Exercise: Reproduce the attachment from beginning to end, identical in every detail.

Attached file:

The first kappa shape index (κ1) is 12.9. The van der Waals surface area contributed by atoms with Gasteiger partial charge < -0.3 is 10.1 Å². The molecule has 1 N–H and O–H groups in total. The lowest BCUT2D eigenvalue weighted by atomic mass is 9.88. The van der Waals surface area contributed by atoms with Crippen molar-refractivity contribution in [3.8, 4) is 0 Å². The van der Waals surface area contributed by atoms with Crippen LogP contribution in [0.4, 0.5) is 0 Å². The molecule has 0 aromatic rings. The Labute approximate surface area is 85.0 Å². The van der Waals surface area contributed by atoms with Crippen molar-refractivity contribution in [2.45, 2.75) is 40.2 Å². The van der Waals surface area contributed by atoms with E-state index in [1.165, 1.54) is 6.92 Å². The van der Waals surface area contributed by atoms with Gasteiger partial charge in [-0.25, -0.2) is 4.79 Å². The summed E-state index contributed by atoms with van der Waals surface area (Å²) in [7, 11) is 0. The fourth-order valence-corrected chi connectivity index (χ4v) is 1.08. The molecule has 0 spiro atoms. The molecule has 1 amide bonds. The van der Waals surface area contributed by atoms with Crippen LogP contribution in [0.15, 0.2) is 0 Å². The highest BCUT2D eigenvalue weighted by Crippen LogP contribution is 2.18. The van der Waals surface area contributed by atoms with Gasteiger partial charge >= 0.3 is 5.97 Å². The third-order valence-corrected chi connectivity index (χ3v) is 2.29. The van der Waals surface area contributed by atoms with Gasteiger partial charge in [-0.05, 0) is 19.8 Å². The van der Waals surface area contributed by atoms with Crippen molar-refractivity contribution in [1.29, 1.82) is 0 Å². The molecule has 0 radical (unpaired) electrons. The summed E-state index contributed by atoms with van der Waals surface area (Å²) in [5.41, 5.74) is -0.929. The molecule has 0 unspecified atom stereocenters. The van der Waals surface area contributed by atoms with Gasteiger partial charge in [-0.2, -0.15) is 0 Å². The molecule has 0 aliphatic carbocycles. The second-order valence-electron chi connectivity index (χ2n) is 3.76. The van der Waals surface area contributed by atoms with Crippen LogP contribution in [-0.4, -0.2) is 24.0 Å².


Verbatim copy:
The first kappa shape index (κ1) is 12.9. The van der Waals surface area contributed by atoms with Gasteiger partial charge < -0.3 is 10.1 Å². The molecule has 1 N–H and O–H groups in total. The lowest BCUT2D eigenvalue weighted by atomic mass is 9.88. The van der Waals surface area contributed by atoms with Crippen molar-refractivity contribution in [3.8, 4) is 0 Å². The van der Waals surface area contributed by atoms with Crippen LogP contribution in [0.4, 0.5) is 0 Å². The molecule has 0 aromatic rings. The Labute approximate surface area is 85.0 Å². The van der Waals surface area contributed by atoms with Crippen molar-refractivity contribution in [2.45, 2.75) is 40.2 Å². The van der Waals surface area contributed by atoms with E-state index in [1.165, 1.54) is 6.92 Å². The van der Waals surface area contributed by atoms with Gasteiger partial charge in [-0.25, -0.2) is 4.79 Å². The summed E-state index contributed by atoms with van der Waals surface area (Å²) in [7, 11) is 0. The fourth-order valence-corrected chi connectivity index (χ4v) is 1.08. The molecule has 0 spiro atoms. The molecule has 1 amide bonds. The van der Waals surface area contributed by atoms with Crippen LogP contribution in [0.15, 0.2) is 0 Å². The highest BCUT2D eigenvalue weighted by Crippen LogP contribution is 2.18. The van der Waals surface area contributed by atoms with Gasteiger partial charge >= 0.3 is 5.97 Å². The third-order valence-corrected chi connectivity index (χ3v) is 2.29. The van der Waals surface area contributed by atoms with Gasteiger partial charge in [-0.05, 0) is 19.8 Å². The van der Waals surface area contributed by atoms with Crippen molar-refractivity contribution in [1.29, 1.82) is 0 Å². The molecule has 0 radical (unpaired) electrons. The summed E-state index contributed by atoms with van der Waals surface area (Å²) in [5.41, 5.74) is -0.929. The molecule has 0 unspecified atom stereocenters. The van der Waals surface area contributed by atoms with Gasteiger partial charge in [-0.2, -0.15) is 0 Å². The molecule has 0 aliphatic carbocycles. The second-order valence-electron chi connectivity index (χ2n) is 3.76. The van der Waals surface area contributed by atoms with Crippen LogP contribution in [-0.4, -0.2) is 24.0 Å².